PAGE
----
June 28, 2010

Championship Series Game 1 Recap: South Carolina 7, UCLA 1

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UCLA Stumbles from Start

By Sean Ryan

CollegeBaseballInsider.com Co-Founder

(Photo by Craig Jackson)


OMAHA, Neb. – Early on, it was obvious it was going to be that kind of night for both South Carolina and UCLA.


South Carolina scratched two runs across in the first inning on a bunt, a bloop, a check swing and an error. From there, pretty much everything seemed to go right for the Gamecocks. And pretty much everything went wrong for the Bruins.


“Well, it was clearly South Carolina’s night,” UCLA coach John Savage said. “It just seemed like we got off to a rough start.”


With two outs in the first, Jackie Bradley Jr. surprised everyone with a drag bunt down the third-base line. Christian Walker followed with a bloop hit to center, and Bradley came around to score on a check-swing single by Brady Thomas. Adrian Morales then bounced a grounder to second, where Cody Regis misplayed it for another run.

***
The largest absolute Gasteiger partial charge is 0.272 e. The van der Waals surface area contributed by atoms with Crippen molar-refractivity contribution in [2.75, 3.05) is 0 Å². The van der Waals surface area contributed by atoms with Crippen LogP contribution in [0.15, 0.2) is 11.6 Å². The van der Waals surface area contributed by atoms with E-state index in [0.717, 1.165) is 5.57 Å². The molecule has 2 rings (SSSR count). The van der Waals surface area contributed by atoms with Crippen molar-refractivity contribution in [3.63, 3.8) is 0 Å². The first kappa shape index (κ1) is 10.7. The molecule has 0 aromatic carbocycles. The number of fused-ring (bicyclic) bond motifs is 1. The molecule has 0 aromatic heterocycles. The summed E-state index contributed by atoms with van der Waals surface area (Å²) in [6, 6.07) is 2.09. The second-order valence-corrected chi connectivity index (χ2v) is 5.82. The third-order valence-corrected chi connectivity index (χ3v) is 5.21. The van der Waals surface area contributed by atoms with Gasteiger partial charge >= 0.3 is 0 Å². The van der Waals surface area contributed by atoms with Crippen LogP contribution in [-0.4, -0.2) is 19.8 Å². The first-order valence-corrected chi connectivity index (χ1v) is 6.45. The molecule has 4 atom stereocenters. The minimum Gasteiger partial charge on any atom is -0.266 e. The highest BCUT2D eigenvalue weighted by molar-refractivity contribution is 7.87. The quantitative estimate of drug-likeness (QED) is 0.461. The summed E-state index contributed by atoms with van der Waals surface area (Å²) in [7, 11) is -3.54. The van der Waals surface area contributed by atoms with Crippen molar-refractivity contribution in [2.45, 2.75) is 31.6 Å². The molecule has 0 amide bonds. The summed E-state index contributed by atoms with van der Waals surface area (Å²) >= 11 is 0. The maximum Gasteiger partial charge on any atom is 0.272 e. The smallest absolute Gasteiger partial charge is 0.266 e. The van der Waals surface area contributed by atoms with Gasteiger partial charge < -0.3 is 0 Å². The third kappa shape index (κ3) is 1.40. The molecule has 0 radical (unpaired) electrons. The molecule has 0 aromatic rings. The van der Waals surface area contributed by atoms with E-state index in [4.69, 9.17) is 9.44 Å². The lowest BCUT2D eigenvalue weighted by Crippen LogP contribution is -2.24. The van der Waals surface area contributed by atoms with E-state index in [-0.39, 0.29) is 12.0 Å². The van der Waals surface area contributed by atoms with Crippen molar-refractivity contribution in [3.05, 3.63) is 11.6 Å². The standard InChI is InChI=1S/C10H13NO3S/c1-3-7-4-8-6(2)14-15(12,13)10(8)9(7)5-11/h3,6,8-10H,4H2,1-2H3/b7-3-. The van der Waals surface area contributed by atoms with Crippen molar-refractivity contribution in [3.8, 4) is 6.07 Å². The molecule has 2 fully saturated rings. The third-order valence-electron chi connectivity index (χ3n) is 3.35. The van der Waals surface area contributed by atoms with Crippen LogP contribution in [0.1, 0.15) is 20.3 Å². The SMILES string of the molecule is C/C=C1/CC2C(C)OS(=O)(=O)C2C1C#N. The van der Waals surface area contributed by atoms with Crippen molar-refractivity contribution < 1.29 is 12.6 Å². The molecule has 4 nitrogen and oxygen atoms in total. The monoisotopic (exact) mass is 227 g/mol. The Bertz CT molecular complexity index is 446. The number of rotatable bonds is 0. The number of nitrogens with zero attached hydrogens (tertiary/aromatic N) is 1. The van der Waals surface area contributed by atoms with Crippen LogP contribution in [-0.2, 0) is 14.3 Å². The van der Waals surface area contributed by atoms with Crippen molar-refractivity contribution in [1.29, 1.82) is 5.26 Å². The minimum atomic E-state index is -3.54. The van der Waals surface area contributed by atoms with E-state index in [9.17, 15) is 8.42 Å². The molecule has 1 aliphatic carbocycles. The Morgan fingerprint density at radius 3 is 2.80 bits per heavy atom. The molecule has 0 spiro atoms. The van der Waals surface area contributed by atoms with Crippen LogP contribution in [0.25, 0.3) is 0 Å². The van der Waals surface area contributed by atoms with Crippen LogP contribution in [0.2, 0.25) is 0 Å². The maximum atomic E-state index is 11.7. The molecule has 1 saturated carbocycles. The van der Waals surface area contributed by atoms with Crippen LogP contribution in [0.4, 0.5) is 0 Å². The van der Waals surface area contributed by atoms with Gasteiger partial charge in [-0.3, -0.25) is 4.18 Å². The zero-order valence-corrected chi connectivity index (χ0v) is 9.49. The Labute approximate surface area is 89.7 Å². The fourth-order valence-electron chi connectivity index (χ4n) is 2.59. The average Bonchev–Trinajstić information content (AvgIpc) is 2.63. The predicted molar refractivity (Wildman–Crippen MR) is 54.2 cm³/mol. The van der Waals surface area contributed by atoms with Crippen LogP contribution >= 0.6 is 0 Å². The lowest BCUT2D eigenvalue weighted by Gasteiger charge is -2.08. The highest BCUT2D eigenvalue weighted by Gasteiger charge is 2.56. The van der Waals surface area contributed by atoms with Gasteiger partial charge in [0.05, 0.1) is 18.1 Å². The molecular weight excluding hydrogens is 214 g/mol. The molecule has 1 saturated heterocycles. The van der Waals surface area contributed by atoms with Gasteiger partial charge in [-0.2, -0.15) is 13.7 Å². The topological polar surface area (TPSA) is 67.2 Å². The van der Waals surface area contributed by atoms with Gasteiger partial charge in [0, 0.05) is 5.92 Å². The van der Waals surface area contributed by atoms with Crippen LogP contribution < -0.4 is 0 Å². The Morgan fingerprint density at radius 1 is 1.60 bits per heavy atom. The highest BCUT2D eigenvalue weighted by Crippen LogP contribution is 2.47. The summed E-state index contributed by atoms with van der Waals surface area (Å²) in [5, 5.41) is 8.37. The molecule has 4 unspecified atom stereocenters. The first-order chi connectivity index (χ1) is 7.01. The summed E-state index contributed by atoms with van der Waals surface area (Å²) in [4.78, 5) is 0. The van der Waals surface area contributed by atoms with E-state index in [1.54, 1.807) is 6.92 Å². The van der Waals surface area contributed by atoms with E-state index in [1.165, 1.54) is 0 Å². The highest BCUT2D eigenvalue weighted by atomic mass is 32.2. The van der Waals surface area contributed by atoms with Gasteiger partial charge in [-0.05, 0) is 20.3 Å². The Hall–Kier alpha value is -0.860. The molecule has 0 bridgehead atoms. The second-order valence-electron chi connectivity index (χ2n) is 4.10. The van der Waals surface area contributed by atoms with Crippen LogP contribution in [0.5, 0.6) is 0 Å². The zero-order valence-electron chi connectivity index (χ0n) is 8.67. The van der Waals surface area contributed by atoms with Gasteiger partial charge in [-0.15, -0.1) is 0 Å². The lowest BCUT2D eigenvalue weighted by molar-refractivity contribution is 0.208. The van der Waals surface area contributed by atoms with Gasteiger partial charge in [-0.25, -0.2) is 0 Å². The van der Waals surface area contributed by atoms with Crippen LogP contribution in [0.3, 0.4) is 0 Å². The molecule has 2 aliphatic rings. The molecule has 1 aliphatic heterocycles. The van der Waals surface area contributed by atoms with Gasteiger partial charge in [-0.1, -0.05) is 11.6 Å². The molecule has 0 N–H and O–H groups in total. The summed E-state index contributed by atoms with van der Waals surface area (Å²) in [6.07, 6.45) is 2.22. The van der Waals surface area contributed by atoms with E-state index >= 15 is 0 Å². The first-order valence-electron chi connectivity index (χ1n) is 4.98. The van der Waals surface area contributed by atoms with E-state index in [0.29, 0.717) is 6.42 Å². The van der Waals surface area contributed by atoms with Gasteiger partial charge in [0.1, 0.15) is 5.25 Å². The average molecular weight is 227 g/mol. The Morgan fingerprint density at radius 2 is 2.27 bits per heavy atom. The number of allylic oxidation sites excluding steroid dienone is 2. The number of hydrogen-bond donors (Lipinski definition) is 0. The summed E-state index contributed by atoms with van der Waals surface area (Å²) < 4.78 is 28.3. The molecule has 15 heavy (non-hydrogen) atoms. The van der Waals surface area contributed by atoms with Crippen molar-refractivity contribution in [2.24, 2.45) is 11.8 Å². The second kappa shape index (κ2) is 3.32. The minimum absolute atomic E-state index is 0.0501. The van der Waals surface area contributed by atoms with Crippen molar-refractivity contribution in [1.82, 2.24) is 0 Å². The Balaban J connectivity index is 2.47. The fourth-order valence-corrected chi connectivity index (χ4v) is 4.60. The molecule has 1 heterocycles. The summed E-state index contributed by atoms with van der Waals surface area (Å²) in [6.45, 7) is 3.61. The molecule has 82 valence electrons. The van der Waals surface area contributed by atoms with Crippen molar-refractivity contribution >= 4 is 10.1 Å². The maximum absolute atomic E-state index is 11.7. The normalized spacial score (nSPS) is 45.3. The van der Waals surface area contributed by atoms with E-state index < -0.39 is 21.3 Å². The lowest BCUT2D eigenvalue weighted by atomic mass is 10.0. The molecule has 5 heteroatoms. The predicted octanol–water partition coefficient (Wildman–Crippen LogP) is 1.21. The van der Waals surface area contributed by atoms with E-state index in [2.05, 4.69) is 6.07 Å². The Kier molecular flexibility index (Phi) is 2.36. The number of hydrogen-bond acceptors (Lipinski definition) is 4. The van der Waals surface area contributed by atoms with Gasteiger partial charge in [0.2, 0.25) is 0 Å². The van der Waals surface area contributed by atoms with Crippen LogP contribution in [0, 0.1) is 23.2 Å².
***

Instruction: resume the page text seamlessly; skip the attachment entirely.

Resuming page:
When the first inning was over, Bruins star Gerrit Cole (pictured) had thrown 24 pitches, 17 for strikes, and was down 2-0.


“Early in the game, we didn’t barrel a lot of balls up,” Walker said.


In fact, after four innings, the Gamecocks had eight hits off Cole, with only two really being squared up. Cole, who entered allowing opponents to hit .194 and with 151 strikeouts in 116 innings, ended up allowing 11 hits in seven innings. The right-hander, who was dealing fastballs in the mid-90s, didn’t strike out his first batter until the sixth inning and finished with two. And only twice in 18 previous starts had Cole allowed more than eight hits.


“They had a great approach,” Cole said. “I don’t know what the approach was…whatever it was, it worked…A night like tonight with a line like this, I mean, sometimes you gotta kind of beat yourself up about it. But they did a great job.”


And UCLA made it a bit easier.


In the first three innings, when the Gamecocks opened up a 5-0 lead, the Bruins committed two errors, which both came back to haunt them, and could have been charged for two more. One could have come on an overthrow of the catcher by center fielder Beau Amaral that ended up as a 1-2, pitcher-to-catcher putout at the plate, and another could have been Walker’s jam-job bloop toward first, where Justin Uribe lunged but couldn’t scoop an infield single.


“It was clearly their night from the get-go,” Savage said. “They deserved to win the game. They dominated us I think in every phase, really.”